Paul statueIn Acts 13:12, a politician actually repents and believes on Christ.  What do you think of that?  How in the world did that happen?  Isn’t that the antithesis of what we would expect?

What did Paul say to this leader, Sergius Paulus, to convince him to trust in Christ?  The passage doesn’t recount Paul’s words, but other passages do, filling in the blanks of Acts 13:12, which just says Sergius was “amazed at the teaching of the Lord“.

Paul probably said what he usually said.  The man stayed on task, you have to admit.  When he stood before King Agrippa in Acts 26, I think we get a pretty good idea of Paul’s message to Sergius Paulus (and other leaders he addressed throughout his ministry).  We also get a good insight into the message the Church is still responsible to take to government officials.

1)  Personal testimony – Paul did this several times through Acts, but he recalled for Agrippa his personal encounter with Christ on the road to Damascus.  What did he share?

*  His previous life – “And this is just what I did in Jerusalem; not only did I lock up many of the saints in prisons, having received authority from the chief priests, but also when they were being put to death I cast my vote against them” (26:10).  Paul honestly identified himself as a sinner in need of forgiveness.

*  When he met Christ – “While so engaged as I was journeying to Damascus with the authority and commission of the chief priests, at midday, O King, I saw on the way a light from heaven, brighter than the sun, shining all around me and those who were journeying with me.  And when we had all fallen to the ground, I heard a voice saying to me in the Hebrew dialect, ‘Saul, Saul, why are you persecuting Me? It is hard for you to kick against the goads.  And I said, ‘Who are You, Lord?’ And the Lord said, ‘I am Jesus whom you are persecuting’” (26:12-15).  Paul pinpoints the time he heard Christ’s message stopping him in his tracks.

*  The call to follow and serve – “‘But get up and stand on your feet; for this purpose I have appeared to you, to appoint you a minister and a witness not only to the things which you have seen, but also to the things in which I will appear to you; rescuing you from the Jewish people and from the Gentiles, to whom I am sending you, to open their eyes so that they may turn from darkness to light and from the dominion of Satan to God, that they may receive forgiveness of sins and an inheritance among those who have been sanctified by faith in Me'” (26:16-18).  Paul’s affirms why he sharing this message in the first place.  It is good news for all sinners.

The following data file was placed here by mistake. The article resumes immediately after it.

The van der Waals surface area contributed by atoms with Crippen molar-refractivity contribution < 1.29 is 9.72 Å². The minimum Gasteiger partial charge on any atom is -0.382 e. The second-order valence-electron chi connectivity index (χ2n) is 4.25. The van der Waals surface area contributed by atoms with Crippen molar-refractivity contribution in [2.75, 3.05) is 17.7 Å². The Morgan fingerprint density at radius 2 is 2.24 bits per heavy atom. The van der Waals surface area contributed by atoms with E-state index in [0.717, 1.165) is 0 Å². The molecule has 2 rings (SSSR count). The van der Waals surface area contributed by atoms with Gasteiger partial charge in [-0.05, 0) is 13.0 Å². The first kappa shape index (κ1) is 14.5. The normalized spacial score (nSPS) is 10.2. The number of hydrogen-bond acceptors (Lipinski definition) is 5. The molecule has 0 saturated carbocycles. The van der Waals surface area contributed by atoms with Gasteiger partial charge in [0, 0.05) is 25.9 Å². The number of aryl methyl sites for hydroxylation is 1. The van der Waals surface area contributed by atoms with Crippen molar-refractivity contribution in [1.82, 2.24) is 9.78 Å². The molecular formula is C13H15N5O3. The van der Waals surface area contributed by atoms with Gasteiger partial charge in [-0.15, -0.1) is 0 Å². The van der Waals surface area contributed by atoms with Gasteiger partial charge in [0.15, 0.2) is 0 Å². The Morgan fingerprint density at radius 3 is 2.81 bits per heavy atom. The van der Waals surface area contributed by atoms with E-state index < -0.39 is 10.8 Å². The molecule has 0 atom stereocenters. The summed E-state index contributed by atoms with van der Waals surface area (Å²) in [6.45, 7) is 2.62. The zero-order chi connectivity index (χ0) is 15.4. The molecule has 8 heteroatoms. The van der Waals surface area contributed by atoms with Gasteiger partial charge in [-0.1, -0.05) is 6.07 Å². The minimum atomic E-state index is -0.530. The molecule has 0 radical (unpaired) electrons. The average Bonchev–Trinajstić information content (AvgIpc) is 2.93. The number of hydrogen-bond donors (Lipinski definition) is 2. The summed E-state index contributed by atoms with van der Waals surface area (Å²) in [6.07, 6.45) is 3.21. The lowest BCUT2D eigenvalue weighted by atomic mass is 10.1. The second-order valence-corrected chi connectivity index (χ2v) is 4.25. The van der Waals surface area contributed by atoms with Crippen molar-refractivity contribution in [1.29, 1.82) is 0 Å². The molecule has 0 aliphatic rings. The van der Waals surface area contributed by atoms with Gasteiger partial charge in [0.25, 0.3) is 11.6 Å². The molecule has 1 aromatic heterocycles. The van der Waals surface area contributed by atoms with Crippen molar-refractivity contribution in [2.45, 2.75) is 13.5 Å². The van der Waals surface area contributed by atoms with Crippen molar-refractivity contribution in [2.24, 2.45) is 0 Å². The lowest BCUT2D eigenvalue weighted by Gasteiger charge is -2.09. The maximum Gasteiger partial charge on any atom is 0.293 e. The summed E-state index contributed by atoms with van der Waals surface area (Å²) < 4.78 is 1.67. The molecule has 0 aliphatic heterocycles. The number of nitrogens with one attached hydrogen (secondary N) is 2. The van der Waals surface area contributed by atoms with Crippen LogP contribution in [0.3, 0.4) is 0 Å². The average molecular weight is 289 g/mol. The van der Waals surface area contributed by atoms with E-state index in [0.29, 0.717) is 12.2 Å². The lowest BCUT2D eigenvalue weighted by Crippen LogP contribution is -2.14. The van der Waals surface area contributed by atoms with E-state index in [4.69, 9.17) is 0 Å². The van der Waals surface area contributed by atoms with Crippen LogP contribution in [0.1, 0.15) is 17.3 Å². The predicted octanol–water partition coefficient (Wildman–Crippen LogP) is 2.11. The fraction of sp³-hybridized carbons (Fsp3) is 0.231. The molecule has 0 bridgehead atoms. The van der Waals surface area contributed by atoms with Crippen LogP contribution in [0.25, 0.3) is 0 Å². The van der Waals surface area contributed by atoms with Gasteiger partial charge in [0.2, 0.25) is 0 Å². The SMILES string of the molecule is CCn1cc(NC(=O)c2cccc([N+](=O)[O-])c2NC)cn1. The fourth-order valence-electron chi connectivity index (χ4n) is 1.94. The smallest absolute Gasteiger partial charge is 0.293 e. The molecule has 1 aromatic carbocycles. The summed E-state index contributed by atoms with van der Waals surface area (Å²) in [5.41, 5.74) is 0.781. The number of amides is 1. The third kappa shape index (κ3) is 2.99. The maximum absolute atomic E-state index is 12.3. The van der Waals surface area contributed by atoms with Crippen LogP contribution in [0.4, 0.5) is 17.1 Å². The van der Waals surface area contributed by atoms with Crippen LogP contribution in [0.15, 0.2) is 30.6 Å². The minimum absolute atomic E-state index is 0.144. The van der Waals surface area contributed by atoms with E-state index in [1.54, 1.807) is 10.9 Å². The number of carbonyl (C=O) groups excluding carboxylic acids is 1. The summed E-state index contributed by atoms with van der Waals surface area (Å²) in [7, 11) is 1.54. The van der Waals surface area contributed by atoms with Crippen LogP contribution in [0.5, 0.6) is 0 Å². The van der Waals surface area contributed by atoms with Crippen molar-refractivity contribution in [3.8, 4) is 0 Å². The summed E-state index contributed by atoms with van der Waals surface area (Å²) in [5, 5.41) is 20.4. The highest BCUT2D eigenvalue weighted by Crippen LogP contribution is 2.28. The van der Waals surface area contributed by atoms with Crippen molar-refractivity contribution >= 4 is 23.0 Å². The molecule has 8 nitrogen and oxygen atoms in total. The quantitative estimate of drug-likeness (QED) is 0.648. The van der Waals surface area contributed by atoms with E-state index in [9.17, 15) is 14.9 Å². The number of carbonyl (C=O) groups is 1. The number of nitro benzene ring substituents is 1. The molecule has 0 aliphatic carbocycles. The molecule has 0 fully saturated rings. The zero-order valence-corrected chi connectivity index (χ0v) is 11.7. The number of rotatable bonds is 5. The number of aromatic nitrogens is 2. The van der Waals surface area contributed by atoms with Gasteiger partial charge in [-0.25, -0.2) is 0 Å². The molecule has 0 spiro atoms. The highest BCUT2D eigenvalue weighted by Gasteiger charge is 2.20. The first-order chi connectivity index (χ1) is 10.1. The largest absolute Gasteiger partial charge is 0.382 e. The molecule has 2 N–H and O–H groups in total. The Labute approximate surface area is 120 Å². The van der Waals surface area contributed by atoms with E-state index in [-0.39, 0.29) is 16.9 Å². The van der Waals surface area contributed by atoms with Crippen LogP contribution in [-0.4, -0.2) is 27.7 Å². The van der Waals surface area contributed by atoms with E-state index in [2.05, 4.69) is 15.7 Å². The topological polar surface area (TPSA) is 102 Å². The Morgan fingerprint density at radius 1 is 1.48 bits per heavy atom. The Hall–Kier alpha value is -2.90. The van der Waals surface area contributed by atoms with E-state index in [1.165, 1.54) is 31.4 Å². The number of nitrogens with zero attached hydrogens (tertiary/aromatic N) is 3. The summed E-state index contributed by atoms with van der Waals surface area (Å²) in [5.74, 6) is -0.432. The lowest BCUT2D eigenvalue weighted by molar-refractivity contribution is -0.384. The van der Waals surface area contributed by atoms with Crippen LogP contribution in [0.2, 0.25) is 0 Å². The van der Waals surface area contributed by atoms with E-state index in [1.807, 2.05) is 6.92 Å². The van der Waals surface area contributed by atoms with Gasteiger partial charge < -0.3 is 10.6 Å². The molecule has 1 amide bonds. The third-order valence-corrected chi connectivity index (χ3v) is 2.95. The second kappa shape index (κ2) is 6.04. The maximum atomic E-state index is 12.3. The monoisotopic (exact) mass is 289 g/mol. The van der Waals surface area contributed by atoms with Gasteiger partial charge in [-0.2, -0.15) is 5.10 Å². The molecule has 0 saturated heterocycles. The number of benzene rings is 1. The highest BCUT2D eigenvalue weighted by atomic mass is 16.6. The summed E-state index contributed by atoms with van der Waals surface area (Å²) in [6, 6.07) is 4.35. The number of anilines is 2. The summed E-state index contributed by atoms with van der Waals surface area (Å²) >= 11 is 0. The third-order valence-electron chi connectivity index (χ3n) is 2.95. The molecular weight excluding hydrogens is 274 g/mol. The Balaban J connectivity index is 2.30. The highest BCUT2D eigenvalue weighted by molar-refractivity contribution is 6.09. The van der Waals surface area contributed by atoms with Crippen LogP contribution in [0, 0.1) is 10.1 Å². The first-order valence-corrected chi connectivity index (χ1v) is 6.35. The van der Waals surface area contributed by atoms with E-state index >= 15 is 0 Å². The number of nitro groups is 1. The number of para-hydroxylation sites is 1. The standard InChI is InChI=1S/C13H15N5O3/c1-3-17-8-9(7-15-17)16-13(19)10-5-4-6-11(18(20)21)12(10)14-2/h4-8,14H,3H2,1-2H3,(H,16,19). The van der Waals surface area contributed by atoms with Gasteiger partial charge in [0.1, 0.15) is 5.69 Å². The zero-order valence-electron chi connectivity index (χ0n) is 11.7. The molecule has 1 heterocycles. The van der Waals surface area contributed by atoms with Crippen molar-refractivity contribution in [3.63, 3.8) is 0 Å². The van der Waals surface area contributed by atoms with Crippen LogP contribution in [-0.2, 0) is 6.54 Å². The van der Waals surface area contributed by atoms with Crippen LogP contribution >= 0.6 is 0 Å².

*  His obedience – “So, King Agrippa, I did not prove disobedient to the heavenly vision, but kept declaring both to those of Damascus first, and also at Jerusalem and then throughout all the region of Judea, and even to the Gentiles, that they should repent and turn to God, performing deeds appropriate to repentance” (26:19-20)

 2)  The Gospel – “that the Christ was to suffer, and that by reason of His resurrection from the dead He would be the first to proclaim light both to the Jewish people and to the Gentiles” (26:23).  Christ’s death and resurrection was central to Paul’s interactions with leaders of his day.

3)  An apologetic opportunity – “While Paul was saying this in his defense, Festus said in a loud voice, “Paul, you are out of your mind! Your great learning is driving you mad.” But Paul said, “I am not out of my mind, most excellent Festus, but I utter words of sober truth.  For the king knows about these matters, and I speak to him also with confidence, since I am persuaded that none of these things escape his notice; for this has not been done in a corner” (26:24-26).  Notice Paul handles objections that come up during his statements from a by-standing political leader, Festus.  This could easily have occurred before Sergius as well.

4)  An appeal for decisions – “Agrippa replied to Paul, “In a short time you will persuade me to become a Christian.” And Paul said, ‘I would wish to God, that whether in a short or long time, not only you, but also all who hear me this day, might become such as I am, except for these chains’” (26:28-29).  Agrippa didn’t believe, Sergius did, but Paul’s desire was the same for both rulers.

Can you see yourself saying these things to your governmental leaders?  Can you pray for open doors so that others might take this message to them?  Do you even have thoughts of caring for your public officials spiritually?  How we answer these questions will determine to what extent the Body of Christ will carry out the mandate to make disciples of every nation, including political types.

For many in today’s American church, this is going to take a major change in mindset, priority and action.